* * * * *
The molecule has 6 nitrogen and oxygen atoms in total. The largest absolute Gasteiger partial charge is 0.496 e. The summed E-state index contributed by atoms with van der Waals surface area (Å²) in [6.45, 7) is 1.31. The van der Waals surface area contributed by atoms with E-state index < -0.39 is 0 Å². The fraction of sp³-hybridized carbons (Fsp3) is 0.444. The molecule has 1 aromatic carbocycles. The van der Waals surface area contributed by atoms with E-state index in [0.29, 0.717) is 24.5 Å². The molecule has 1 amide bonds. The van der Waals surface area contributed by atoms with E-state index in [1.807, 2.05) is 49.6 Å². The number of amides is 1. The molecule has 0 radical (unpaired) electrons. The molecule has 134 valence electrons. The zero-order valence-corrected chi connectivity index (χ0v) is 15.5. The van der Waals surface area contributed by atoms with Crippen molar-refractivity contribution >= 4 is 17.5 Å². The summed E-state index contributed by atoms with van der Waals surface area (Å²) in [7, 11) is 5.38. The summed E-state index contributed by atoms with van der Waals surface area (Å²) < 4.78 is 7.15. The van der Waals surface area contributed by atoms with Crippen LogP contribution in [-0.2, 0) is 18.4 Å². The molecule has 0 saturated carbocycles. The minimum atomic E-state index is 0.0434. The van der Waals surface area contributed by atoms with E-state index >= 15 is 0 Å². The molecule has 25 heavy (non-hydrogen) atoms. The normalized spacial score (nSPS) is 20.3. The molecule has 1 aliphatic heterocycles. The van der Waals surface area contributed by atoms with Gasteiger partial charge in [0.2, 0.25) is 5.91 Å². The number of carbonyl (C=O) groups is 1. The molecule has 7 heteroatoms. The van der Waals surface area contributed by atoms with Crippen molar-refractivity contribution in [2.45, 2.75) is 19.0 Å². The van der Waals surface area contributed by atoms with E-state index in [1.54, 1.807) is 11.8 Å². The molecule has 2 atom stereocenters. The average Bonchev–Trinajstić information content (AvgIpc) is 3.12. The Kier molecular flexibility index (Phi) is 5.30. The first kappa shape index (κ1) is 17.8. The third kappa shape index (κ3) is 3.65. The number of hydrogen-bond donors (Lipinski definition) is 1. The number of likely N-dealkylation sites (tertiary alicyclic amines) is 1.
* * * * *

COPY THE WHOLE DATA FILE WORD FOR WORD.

The molecule has 6 nitrogen and oxygen atoms in total. The largest absolute Gasteiger partial charge is 0.496 e. The summed E-state index contributed by atoms with van der Waals surface area (Å²) in [6.45, 7) is 1.31. The van der Waals surface area contributed by atoms with E-state index < -0.39 is 0 Å². The fraction of sp³-hybridized carbons (Fsp3) is 0.444. The molecule has 1 aromatic carbocycles. The van der Waals surface area contributed by atoms with E-state index in [0.29, 0.717) is 24.5 Å². The molecule has 1 amide bonds. The van der Waals surface area contributed by atoms with E-state index in [1.807, 2.05) is 49.6 Å². The number of amides is 1. The molecule has 0 radical (unpaired) electrons. The molecule has 134 valence electrons. The zero-order valence-corrected chi connectivity index (χ0v) is 15.5. The van der Waals surface area contributed by atoms with Crippen molar-refractivity contribution >= 4 is 17.5 Å². The summed E-state index contributed by atoms with van der Waals surface area (Å²) in [7, 11) is 5.38. The summed E-state index contributed by atoms with van der Waals surface area (Å²) < 4.78 is 7.15. The van der Waals surface area contributed by atoms with Crippen LogP contribution in [-0.2, 0) is 18.4 Å². The molecule has 0 saturated carbocycles. The minimum atomic E-state index is 0.0434. The van der Waals surface area contributed by atoms with E-state index >= 15 is 0 Å². The molecule has 25 heavy (non-hydrogen) atoms. The normalized spacial score (nSPS) is 20.3. The molecule has 1 aliphatic heterocycles. The van der Waals surface area contributed by atoms with Gasteiger partial charge in [0.2, 0.25) is 5.91 Å². The number of carbonyl (C=O) groups is 1. The molecule has 7 heteroatoms. The van der Waals surface area contributed by atoms with Crippen molar-refractivity contribution in [2.45, 2.75) is 19.0 Å². The van der Waals surface area contributed by atoms with E-state index in [1.54, 1.807) is 11.8 Å². The molecule has 2 atom stereocenters. The average Bonchev–Trinajstić information content (AvgIpc) is 3.12. The Kier molecular flexibility index (Phi) is 5.30. The first kappa shape index (κ1) is 17.8. The third kappa shape index (κ3) is 3.65. The number of hydrogen-bond donors (Lipinski definition) is 1. The number of likely N-dealkylation sites (tertiary alicyclic amines) is 1.